Enright's career nearly ended early
Photo Source: AAP
A month after starting his record-breaking AFL career at Geelong, all Corey Enright wanted to do was end it.
The teenager from Kimba, the SA country town halfway between Perth and Sydney, had a bad case of homesickness.
So his parents Garry and Maxine flew to Victoria in the summer of 1999-2000 and met Cats officials, including senior coach Mark Thompson.
"They were very, very concerned that he was homesick and wasn't going to last in Geelong," Thompson told AAP.
"They were prepared to take him home - and I'm so glad they didn't.
"I was nervous and I just remember begging them to give us a bit more time.
"I was confident he'd be okay and we'd be good enough to get him through that period."
Thompson credits ex-Cats player Paul Brown, then working at the club in player welfare, for helping Enright settle at Geelong.
"He (Brown) was the guy who got close to him, made the extra effort ... you involve them, you get him included in things to do outside of football training," Thompson said.
The meeting between parents and club proved one of the AFL's great sliding-doors moments.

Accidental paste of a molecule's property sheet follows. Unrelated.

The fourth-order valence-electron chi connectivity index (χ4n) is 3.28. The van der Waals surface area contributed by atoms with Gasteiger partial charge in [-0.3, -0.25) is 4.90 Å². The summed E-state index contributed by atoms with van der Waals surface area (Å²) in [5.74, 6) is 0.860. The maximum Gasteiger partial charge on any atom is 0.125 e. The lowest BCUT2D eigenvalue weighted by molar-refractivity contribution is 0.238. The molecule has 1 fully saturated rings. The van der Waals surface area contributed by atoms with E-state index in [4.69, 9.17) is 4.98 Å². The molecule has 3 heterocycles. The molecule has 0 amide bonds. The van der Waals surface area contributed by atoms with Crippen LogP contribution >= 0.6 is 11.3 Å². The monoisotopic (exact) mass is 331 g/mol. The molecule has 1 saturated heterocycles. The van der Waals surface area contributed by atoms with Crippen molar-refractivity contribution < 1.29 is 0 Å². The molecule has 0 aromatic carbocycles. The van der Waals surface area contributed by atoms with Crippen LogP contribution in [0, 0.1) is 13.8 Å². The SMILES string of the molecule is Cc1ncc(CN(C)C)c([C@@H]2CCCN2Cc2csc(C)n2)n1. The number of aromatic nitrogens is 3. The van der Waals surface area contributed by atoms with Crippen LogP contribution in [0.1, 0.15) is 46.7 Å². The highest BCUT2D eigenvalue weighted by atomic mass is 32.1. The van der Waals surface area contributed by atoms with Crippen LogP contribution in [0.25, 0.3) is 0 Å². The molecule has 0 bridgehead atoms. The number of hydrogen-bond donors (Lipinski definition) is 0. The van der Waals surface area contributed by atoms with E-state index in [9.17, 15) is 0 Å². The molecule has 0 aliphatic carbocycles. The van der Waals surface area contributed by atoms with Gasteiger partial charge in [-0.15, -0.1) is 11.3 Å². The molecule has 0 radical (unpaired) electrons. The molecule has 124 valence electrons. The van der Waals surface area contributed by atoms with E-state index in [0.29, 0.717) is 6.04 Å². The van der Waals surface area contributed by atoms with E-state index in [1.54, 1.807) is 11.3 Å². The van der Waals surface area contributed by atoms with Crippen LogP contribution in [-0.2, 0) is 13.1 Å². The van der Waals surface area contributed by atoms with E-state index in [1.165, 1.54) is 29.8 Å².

"Corey would have missed out, too. It was lucky," Thompson said.
After some initial struggles with location, injury and form, Enright quickly found his feet.
Thompson was stumped when asked to remember the last time he saw Enright play a bad game.
"Once he got going after a couple of years, it was almost like you had to teach him how to play, and give him the games to play, and then once he learned the game, you didn't have to coach him any more," Thompson said
"He just turned up.
"He was just easy to coach and a great bloke.
"You just sit back and enjoy he's a Geelong player, because he was such a good player."
Thompson, who coached the Cats to the 2007 and '09 premierships, rated Enright among the best five players during his time at the club.
He adds Enright is also "easily" among the best five people he has met during his decades in the game.
"Him and his best mate - (Matthew) Scarlett. Both of them are top blokes," Thompson said.
"They're wired the same way, I think."